Sunday, April 10, 2011

Get Low

            Get Low is a good example of getting exactly what the trailer promises you.  Not sure if you want to see Get Low or not?  Get on Youtube and watch the trailer.  If you like it, you’ll like the movie.
            I liked the trailer.   
            The film tells the supposedly true story of an old hermit named Felix Bush, who decides to host his own funeral while he is still alive so that he can hear what everyone thinks of him.  Robert Duvall is terrific as the cantankerous old man.  He particularly shines in scenes where his vulnerability is shown, such as when he goes to Sissy Spacek’s house in the middle of the night to try to make peace.  I also really enjoyed the “dog dreams” speech he gives to the young funeral parlor assistant, played by Lucas Black.  Bill Cobbs was also very powerful as the Rev. Charlie Jackson.  When he and Duvall were onscreen together, their combined power made me feel very secure, and a little sleepy.  Their voices are so deep and soothing.  If this sounds strange, watch the movie and tell me if you don’t feel the same way.
             One of the biggest draws for me in watching this movie was, of course, Bill Murray.  He does not disappoint as the wily old funeral home director.  He plays Bill Murray, like he always does, and for that I love him.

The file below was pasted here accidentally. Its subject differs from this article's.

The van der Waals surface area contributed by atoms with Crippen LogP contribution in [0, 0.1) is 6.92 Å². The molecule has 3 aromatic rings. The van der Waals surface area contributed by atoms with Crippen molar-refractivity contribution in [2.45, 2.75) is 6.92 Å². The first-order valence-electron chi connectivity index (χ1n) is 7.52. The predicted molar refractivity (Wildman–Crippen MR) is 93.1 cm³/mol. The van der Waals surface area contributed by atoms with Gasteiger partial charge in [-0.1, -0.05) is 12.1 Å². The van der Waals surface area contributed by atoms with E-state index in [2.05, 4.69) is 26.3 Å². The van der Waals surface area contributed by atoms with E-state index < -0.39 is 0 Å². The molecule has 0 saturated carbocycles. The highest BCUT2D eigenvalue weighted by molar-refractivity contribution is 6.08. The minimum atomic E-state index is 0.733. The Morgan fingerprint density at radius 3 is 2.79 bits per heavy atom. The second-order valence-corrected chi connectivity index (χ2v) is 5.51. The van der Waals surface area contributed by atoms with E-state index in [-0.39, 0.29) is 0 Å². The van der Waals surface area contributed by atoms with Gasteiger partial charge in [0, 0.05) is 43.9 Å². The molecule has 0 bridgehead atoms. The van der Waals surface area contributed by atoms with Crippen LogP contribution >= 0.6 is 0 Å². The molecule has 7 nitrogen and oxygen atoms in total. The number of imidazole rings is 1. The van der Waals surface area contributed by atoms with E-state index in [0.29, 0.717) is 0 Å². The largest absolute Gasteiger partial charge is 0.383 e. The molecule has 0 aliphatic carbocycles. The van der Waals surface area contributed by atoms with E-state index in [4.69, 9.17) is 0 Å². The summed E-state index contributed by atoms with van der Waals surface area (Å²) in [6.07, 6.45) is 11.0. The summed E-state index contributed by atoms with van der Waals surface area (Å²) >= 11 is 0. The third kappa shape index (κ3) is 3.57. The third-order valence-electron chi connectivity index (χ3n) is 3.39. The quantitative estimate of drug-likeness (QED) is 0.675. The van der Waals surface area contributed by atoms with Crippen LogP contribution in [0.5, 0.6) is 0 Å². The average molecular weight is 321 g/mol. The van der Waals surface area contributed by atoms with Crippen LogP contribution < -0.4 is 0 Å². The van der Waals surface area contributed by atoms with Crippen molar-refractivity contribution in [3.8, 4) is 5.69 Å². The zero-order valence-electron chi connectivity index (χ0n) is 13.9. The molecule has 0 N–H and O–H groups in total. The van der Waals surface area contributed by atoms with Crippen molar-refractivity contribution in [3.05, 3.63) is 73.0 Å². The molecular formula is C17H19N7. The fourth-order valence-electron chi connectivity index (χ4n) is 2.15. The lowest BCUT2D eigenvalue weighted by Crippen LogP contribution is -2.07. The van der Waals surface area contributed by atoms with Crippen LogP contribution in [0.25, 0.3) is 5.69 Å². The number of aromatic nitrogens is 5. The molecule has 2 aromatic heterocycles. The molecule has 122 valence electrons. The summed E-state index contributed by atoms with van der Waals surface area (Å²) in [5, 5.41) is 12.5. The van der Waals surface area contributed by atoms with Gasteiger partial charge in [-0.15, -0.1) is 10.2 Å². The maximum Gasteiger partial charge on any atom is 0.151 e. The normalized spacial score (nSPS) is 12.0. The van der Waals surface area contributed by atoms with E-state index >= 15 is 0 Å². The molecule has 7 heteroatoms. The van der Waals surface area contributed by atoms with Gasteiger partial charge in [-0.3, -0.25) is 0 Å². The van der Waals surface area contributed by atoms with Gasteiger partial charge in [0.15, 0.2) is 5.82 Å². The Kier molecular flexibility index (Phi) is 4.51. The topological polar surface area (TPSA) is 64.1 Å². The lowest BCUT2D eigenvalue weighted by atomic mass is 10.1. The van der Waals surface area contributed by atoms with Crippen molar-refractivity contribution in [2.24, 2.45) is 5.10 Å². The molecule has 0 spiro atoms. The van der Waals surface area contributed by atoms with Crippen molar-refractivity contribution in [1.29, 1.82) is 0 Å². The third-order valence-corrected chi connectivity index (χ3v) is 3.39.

The screenplay was fine.  It did a nice job building up the mystery around Bush’s past, and kept you guessing whether or not he was really a good guy or not.
            While the trailer for Get Low gives you a good idea of the film itself, the film does make some unexpected choices.   The film tended to downplay moments that you were lead to believe were going to be big, such as the announcement of Bush’s odd funeral plans, or even his “get low” speech.  This was especially evident in the climax of the movie.  The funeral party had been built up so much that I was left a little disappointed by it’s abruptness.  I suppose I can understand the filmmaker’s reasons for downplaying the funeral, so that the focus was not on the party but on Bush himself, but still.  I wanted to see a party.
            All in all, the film was enjoyable.  The music was terrific, with the notable exception of the final song, which I felt was too modern and didn’t jive with the rest of the soundtrack.  If you liked the trailer, you’ll like the film, minor quibbles aside.  I promise.


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